Lynn Theater

90052 503rd Avenue,
Lynch, NE 68746

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The Lynn Theater in Lynch, Nebraska opened June 13, 1954. This theater appears to be a Quonset Hut.

Contributed by Lost Memory

Recent comments (view all 6 comments)

LynnTheater
LynnTheater on April 11, 2012 at 9:38 pm

Don and Ardith Johnson built the present Lynn Theater building and opened it up for business on June 13, 1954. On October 1, 1965 they sold the Lynn to LeRoy Nyquist of Spencer Nebraska who operated it for a few years. Don Johnson then repurchased the building in 1975, did some repair and remodeling work, and reopened to the public with the first show being “Animal House”. One memory of the very first opening night on June 13th 1954 was that a full house was in attendance and outside a high wind caused a power failure, resulting in the show being finished the next evening. Since 1993 the Lynn Theater has been operated under 100 percent volunteer help. At the current time they are undergoing fundraising for a brand new digital projection system and other renovations.

Chris1982
Chris1982 on October 31, 2014 at 5:57 pm

The Lynn Theatre has made the conversion to digital projection with 3D capabilities. Their web site is no longer working.

Trolleyguy
Trolleyguy on July 5, 2016 at 5:27 pm

Phone# 402-569-3066. Open and showing movies on the weekend in 3D.

DavidZornig
DavidZornig on November 25, 2018 at 6:32 pm

Facebook page for the Lynn Theatre, has “The Story of the Lynn”. Full chronological history.

https://www.facebook.com/Lynntheatrelynch/

LynnTheater
LynnTheater on February 11, 2019 at 11:12 am

The Lynn Theatre The Lynn Theatre in Lynch has provided many memories for people growing up in the Lynch area. Its beginnings go back to the early 1950’s. Donald and Ardith Johnson purchased the Lynch Theatre located in the I.O.O.F. Hall (present location of the basketball court) in the summer of 1950. They operated the Lynch Theater for several years. Don recognized the need in this area for a new modern theatre and went into action. He acquired 3 lots on the west side of 4th street to build his theatre. (Present Location)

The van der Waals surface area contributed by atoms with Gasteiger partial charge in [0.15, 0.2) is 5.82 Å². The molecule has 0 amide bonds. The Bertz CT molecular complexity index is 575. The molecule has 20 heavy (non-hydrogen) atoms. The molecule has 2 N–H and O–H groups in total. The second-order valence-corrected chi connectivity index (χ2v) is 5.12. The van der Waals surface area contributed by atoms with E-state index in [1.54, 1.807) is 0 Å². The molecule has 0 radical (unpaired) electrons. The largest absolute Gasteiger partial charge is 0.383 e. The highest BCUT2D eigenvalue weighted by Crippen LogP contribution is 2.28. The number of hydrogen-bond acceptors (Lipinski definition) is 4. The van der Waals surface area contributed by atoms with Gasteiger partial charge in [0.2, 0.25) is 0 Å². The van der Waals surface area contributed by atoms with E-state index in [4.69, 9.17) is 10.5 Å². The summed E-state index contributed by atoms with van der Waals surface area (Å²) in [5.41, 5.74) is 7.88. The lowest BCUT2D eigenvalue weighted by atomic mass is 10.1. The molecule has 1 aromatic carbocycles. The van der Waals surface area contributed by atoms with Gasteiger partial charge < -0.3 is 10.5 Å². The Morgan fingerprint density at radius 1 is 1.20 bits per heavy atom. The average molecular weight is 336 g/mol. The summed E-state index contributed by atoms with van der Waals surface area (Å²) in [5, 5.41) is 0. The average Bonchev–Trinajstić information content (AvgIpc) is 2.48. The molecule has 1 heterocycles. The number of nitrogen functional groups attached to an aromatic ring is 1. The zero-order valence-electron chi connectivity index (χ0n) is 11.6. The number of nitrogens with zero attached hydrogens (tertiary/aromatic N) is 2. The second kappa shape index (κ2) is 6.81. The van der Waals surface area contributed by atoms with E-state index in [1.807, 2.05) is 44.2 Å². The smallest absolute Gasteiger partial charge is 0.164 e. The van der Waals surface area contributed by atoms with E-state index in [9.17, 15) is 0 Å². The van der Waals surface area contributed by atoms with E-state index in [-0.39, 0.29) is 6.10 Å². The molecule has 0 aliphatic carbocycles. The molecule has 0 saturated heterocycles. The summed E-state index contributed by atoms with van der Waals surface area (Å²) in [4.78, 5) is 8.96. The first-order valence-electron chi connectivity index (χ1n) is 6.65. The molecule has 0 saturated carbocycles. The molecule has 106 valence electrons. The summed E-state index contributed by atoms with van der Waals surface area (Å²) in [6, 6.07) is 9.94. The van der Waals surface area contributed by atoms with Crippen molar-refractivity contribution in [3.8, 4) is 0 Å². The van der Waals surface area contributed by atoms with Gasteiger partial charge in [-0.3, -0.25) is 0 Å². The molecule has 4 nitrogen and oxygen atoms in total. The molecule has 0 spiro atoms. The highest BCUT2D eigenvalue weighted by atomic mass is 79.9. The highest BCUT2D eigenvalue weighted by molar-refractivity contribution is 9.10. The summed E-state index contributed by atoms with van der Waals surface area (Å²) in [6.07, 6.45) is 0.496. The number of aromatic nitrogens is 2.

Wanting construction to go as quick and economically as possible, Don chose a Quonset brand building for use as the outer shell. This building featured a sloped floor and a wide 11 ½ by 20 foot screen which was to be one of the foremost features of the new theatre. It was one of the first such screens seen in quite a wide area. The new theater had seating for 224 and featured a “cry room” which allowed the mother and fussy child to watch the movie from behind a plate glass window while hearing the movie through its own speaker. The Theatre was completed in June of 1954, marking Sunday June 13th as the grand opening. Open house began at 1:00 p.m. and continued until 4:00. Several movie shorts were shown at 1:30 and 3:00 for the public to enjoy. That evening at 7:30 the very first full length movie to ever grace the screen of the Lynn was shown to a capacity crowd. The movie was “The Untamed Heiress”. Unfortunately during the first showing a high wind came up and caused a power failure in a large section of town, which included the theatre. Many returned Monday evening to see the finish of the movie. On October 1, 1965, Don and Ardith Johnson sold the Lynn Theatre to LeRoy and Fern Nyquist of Spencer who also operated the Boyd Theatre in Spencer. Leroy Nyquist operated the Lynn until 1974, when it was sold to Delbert Nielsen of Lynch. Under Mr. Nielsen’s ownership the theatre was not in operation. Don Johnson repurchased the building in 1975, resuming operation of the theatre. In 1978, some repair and remodeling work, primarily to the lobby area was done.